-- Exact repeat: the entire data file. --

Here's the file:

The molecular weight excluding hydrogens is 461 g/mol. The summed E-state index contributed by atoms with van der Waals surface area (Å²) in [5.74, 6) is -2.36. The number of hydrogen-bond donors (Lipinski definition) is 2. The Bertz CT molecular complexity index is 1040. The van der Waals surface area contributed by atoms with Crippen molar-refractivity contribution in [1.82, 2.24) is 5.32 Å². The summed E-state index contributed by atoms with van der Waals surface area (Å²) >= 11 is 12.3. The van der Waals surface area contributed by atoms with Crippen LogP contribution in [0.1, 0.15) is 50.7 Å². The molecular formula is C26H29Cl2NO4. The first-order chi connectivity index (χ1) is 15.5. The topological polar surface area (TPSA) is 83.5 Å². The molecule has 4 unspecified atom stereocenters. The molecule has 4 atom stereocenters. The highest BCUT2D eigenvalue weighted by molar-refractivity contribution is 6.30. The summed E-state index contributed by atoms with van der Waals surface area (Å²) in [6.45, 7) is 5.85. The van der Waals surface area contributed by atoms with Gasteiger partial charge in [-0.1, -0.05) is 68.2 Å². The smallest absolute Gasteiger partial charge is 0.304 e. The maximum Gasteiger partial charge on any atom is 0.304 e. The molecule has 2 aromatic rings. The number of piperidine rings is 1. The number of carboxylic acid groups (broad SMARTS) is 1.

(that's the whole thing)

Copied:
The molecular weight excluding hydrogens is 461 g/mol. The summed E-state index contributed by atoms with van der Waals surface area (Å²) in [5.74, 6) is -2.36. The number of hydrogen-bond donors (Lipinski definition) is 2. The Bertz CT molecular complexity index is 1040. The van der Waals surface area contributed by atoms with Crippen molar-refractivity contribution in [1.82, 2.24) is 5.32 Å². The summed E-state index contributed by atoms with van der Waals surface area (Å²) >= 11 is 12.3. The van der Waals surface area contributed by atoms with Crippen LogP contribution in [0.1, 0.15) is 50.7 Å². The molecular formula is C26H29Cl2NO4. The first-order chi connectivity index (χ1) is 15.5. The topological polar surface area (TPSA) is 83.5 Å². The molecule has 4 unspecified atom stereocenters. The molecule has 4 atom stereocenters. The highest BCUT2D eigenvalue weighted by molar-refractivity contribution is 6.30. The summed E-state index contributed by atoms with van der Waals surface area (Å²) in [6.45, 7) is 5.85. The van der Waals surface area contributed by atoms with Gasteiger partial charge in [-0.1, -0.05) is 68.2 Å². The smallest absolute Gasteiger partial charge is 0.304 e. The maximum Gasteiger partial charge on any atom is 0.304 e. The molecule has 2 aromatic rings. The number of piperidine rings is 1. The number of carboxylic acid groups (broad SMARTS) is 1.